• Loss of interest in extracurricular activities
• Eating disorder
• Substance abuse
• Suicidal behavior
• Sudden mood swings and/or personality changes
Strongly Associated with Sexual Abuse
• Torn clothing
• Bleeding in genital or mouth areas
• Itching, pain, or discharge in the genital areas
• Swelling, rash, or redness of the genitals
May Indicate Sexual Abuse
• Difficulty walking or sitting
• Sudden weight-gain or loss
• Change in appetite
• Change in sleeping patterns
• Unexplained headaches or upset stomach
• Vaginal, yeast, and urinary infections
If You Discover Your Child Has Been Sexually Abused
Discovering your child has been sexually abused can be painful and heartbreaking. You might feel despair, rage, numbness, hopelessness, or may even experience symptoms of trauma yourself. You might feel consumed with guilt or overwhelmed with a drive to hurt the person who abused your child. These feelings are natural and common among parents of survivors.4 But you are not alone. Seeking support through professionals and supportive relationships can help you work through the situation with confidence and courage.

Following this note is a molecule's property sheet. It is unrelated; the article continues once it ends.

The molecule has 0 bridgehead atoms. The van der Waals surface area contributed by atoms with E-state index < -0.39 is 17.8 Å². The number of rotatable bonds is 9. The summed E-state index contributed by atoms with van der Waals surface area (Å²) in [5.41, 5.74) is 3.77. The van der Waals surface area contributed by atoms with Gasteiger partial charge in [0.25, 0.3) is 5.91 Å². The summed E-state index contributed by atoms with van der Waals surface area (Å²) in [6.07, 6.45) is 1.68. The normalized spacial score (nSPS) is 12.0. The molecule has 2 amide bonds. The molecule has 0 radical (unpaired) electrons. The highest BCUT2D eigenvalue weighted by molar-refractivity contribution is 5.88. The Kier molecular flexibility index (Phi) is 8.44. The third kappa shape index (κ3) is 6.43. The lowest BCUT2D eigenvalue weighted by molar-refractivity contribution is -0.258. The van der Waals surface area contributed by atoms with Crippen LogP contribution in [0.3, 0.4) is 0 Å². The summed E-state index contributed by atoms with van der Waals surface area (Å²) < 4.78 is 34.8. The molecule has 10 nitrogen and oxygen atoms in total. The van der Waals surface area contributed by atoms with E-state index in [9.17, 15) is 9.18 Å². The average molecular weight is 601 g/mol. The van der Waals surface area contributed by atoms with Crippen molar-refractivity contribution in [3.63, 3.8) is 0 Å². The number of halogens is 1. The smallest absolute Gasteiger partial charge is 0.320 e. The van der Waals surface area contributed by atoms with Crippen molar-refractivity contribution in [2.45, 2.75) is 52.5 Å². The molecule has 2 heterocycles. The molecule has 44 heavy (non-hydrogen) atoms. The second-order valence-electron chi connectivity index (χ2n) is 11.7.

There is still hope. Despite how bleak the situation may seem; your family can heal. Your child isn’t doomed to a lifetime of trauma and misery. You have more power than you may think in helping them be resilient in the face of abuse. In fact, research suggests that the level of support from the family may be more influential on the survivor’s outcome than the severity of the abuse.1
What You Can Do Right Now